You know what they say—all good things must come to an end. And while this isn't automatically or necessarily a guarantee when it comes to you and your current sex partner, what I will say is that if there's a mutual respect for one another, should you both decide that it's time to transition out, hopefully neither of you will feel used, slighted, embarrassed, neglected or even hurt. You might miss each other (or the sex); still, there won't be battle wounds from the situation because even though sex was a big part of the dynamic, it was never just about that. Shoot, you might even be able to remain friends—or at least cool—after it's all said and done.
And even, for whatever the reason, that ends up not being the case, at least you won't have to look back and feel totally mortified because you shared something so private, so real, so special with a person who didn't embrace the experience with the dignity that you deserved. You can see things for what they were—a season of sex that, on some level you enjoyed and quite possibly learned and grew from. No regrets. Because the sex…wasn't just…sex.
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Different puzzle pieces are creating bigger pictures these days. 2024 will mark a milestone on a few different levels, including the release of my third book next June (yay!).
I am also a Professional Certified Coach. My main mission for attaining that particular goal is to use my formal credentials to help people navigate through the sometimes tumultuous waters, both on and offline, when it comes to information about marriage, sex and relationships that is oftentimes misinformation (because "coach" is a word that gets thrown around a lot, oftentimes quite poorly).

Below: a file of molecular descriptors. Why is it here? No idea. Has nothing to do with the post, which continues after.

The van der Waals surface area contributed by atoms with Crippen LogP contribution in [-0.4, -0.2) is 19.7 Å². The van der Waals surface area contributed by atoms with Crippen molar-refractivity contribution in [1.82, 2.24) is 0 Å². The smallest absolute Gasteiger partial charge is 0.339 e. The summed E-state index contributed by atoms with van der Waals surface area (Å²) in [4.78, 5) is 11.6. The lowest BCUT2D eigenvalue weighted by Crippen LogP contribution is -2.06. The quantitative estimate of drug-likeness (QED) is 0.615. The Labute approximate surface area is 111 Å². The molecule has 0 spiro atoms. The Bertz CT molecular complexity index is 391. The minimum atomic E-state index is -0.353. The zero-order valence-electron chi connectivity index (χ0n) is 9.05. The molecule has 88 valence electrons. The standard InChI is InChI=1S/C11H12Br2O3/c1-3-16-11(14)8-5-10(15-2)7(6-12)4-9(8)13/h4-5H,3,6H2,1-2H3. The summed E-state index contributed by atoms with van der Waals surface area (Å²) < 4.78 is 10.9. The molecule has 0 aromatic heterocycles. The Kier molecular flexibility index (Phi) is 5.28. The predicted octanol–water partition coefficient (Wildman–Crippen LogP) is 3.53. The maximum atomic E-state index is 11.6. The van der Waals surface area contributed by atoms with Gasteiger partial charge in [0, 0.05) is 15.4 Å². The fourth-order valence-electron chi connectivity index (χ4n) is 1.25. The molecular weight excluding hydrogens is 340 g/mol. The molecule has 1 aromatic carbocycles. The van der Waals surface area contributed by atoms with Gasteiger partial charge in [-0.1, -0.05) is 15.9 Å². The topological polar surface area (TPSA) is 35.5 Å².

I am also still super devoted to helping to bring life into this world as a doula, marriage life coaching will always be my first love (next to writing, of course), a platform that advocates for good Black men is currently in the works and my keystrokes continue to be devoted to HEALTHY over HAPPY in the areas of holistic intimacy, spiritual evolution, purpose manifestation and self-love...because maturity teaches that it's impossible to be happy all of the time when it comes to reaching goals yet healthy is a choice that can be made on a daily basis (amen?).
If you have any PERSONAL QUESTIONS (please do not contact me with any story pitches; that is an *editorial* need), feel free to reach out at firstname.lastname@example.org. A sistah will certainly do what she can. ;)
Exclusive: Gabrielle Union On Radical Transparency, Being Diagnosed With Perimenopause And Embracing What’s Next
Whenever Gabrielle Union graces the movie screen, she immediately commands attention. From her unforgettable scenes in films like Bring It On and Two Can Play That Game to her most recent film, in which she stars and produces Netflix’s The Perfect Find, there’s no denying that she is that girl.
Off-screen, she uses that power for good by sharing her trials and tribulations with other women in hopes of helping those who may be going through the same things or preventing them from experiencing them altogether. Recently, the Flawless by Gabrielle Union founder partnered with Clearblue to speak at the launch of their Menopause Stage Indicator, where she also shared her experience with being perimenopausal.
In a xoNecoleexclusive, the iconic actress opens up about embracing this season of her life, new projects, and overall being a “bad motherfucker.” Gabrielle reveals that she was 37 years old when she was diagnosed with perimenopause and is still going through it at 51 years old. Mayo Clinic says perimenopause “refers to the time during which your body makes the natural transition to menopause, marking the end of the reproductive years.”
“I haven't crossed over the next phase just yet, but I think part of it is when you hear any form of menopause, you automatically think of your mother or grandmother. It feels like an old-person thing, but for me, I was 37 and like not understanding what that really meant for me. And I don't think we focus so much on the word menopause without understanding that perimenopause is just the time before menopause,” she tells us.